1. Wow, do you receive funding from the crooked CDC? Check with funeral directors, and they’ll tell you how many dead had recently received a USELESS flu vaccine. You don’t get wellness from injecting toxins. Mercury and many of the ingredients are known to stay in the brain, leading to Alzheimers, Parkinson’s, and RA. No, you don’t need to publish this, but you immediately lost all credibility here.

    by Donna Hegelein — November 20, 2018

  2. Thank you for reminding those who have not yet gotten their vaccinations as we head into the winter months and flu season. The flu shot is quick, painless and necessary. But you may need to get your name on a waiting list for the new shingles vaccine Shingrix. My pharmacist recommended getting on more than one waiting list as it is in short supply and can take months to get. Even though I had a shingles shot 2 years ago, this new vaccine is more effective as this article states, and my doctor highly recommended I get it.

    by Jemmie — November 20, 2018

  3. I have been going to my local pharmacy for a month now and they still don’t have the new Shingle shots in stock yet. We also had the older version of Shingle shot and our doctor also recommended the new Shingrix shots. I did not realize it was a two shot regimen.

    by Louise — November 21, 2018

  4. Donna, many people share your fear of immunizations. However, here’s a consequence of what can happen.
    https://www.washingtonpost.com/nation/2018/11/19/anti-vaccination-stronghold-nc-hit-with-states-worst-chickenpox-outbreak-decades/

    by Ken — November 21, 2018

  5. Donna, Wasting a foolish post for the millions and millions of us who have avoided severe illness by receiving appropriate vaccinations year after year. Ken’s article highlights the results of such foolishness here in NC. Children at risk due to irresponsible parents.

    by RichPB — November 21, 2018

  6. I never even thought about the pertussis (whooping cough) vaccine and neither my wife or I knew when we had last been vaccinated against it. But months before our first grandchild was born our daughter called to tell us the hospital wanted us to bring proof of our vaccination if we wanted admitted to the maternity ward. Of course we were vaccinated immediately and it was an easy and good request. Nothing sadder than seeing a sick baby.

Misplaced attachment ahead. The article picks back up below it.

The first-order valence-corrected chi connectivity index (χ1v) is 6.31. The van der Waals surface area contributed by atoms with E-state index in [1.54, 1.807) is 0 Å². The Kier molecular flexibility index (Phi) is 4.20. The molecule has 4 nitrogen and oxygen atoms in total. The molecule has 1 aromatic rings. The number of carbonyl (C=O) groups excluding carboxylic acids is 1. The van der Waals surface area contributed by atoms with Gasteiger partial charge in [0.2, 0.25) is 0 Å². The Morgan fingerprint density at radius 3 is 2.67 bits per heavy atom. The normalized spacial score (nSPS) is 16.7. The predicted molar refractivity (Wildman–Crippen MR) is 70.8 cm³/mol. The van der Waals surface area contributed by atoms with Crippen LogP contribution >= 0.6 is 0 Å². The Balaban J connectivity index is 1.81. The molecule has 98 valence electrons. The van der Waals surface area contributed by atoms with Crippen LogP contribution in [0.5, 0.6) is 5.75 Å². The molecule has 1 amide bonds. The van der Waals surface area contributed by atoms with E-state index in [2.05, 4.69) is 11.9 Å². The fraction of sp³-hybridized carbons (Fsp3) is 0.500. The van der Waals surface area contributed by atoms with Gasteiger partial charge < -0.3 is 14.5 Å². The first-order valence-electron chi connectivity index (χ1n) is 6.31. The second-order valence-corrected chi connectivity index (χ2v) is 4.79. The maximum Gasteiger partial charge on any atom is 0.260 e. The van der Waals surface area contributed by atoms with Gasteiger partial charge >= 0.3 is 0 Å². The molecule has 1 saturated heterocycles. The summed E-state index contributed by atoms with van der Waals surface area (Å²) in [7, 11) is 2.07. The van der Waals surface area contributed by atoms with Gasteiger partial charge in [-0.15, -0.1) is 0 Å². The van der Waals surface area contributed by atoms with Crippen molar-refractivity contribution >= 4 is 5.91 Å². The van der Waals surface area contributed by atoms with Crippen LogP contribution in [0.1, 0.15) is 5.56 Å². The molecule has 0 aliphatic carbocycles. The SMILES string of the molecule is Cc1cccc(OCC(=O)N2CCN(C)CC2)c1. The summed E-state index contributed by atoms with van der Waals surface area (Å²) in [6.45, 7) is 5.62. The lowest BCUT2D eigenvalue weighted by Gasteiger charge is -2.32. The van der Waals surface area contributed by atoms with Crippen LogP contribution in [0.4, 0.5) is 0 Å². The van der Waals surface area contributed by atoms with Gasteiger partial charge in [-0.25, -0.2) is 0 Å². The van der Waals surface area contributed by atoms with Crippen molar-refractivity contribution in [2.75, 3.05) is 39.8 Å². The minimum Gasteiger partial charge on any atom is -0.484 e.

by Drew — November 21, 2018

  7. Louise – I am in the same boat. ( I swear we are sisters lol). Both my doctor and one of my kids (a clinical pharmacist) have been encouraging me to get the new shingles shot, even though I got the “old” one when I turned 60 My kid told me that it was discovered that the effectiveness of the older version of the vaccine wears off. It can be difficult to find a pharmacy with the new vaccine in stock though.

    by Kate — November 22, 2018

  8. Donna, I agree. Let’s bring back small pox and polio and just die in our thirties as God intended. Or be eaten by wolves…

    by Anymouse — November 22, 2018

  9. More than 20 years ago, while teaching middle school, I developed a horrible cough and felt terrible. It took 2 different doctors and 3 weeks for them to diagnose whooping cough because it hadn’t been seen in our rural county in years. Unvaccinated kids spread it to our area. And yes, I was vaccinated as a child but at 40+, my immunity had worn off.

    by Marianne — November 22, 2018

  10. I just got over shingles and it was horrible. Nobody had ever told me to get the vaccine. It was very painful with water blisters on half of my body. I now have to wait a year to get the vaccine. Get the vaccine if you can!

    by Maimi — November 22, 2018

  11. People have become apathetic towards immunizations due to the fact that they have never seen a warehouse full off sick people and dead people being carted off in wagons for mass burials. These things were real in ‘the olden days’. Read about the 1918 flu epidemic that occurred 100 years ago. https://en.wikipedia.org/wiki/Spanish_flu

    I have friends who won’t get flu shot and it is just nuts. If they get it, they have the potential to make everyone around them sick. Flu is deadly. An epidemic can happen in any year.

    Kate, the Shingrix shot should be available soon! We just need to keep trying to find it!

    Maimi, sorry to hear you had Shingles. A friend of mine had it years ago and he said it war horrible.

    by Louise — November 23, 2018

  12. I know there are lots of Americans who do not believe in science, think the world is flat, and that diseases are due to the curse of the gods. That is why we are seeing the return of measles, mumps, chicken pox, and now a polio like virus is sweeping the USA. As my retirement job, I taught in an inner city school for a few years. It wzs a gateway city, and immigrants arrived daily, mostly from Central America. None of these kids had been vaccinated, but the schools no longer require it because with the flood of new students, it isn’t feasible.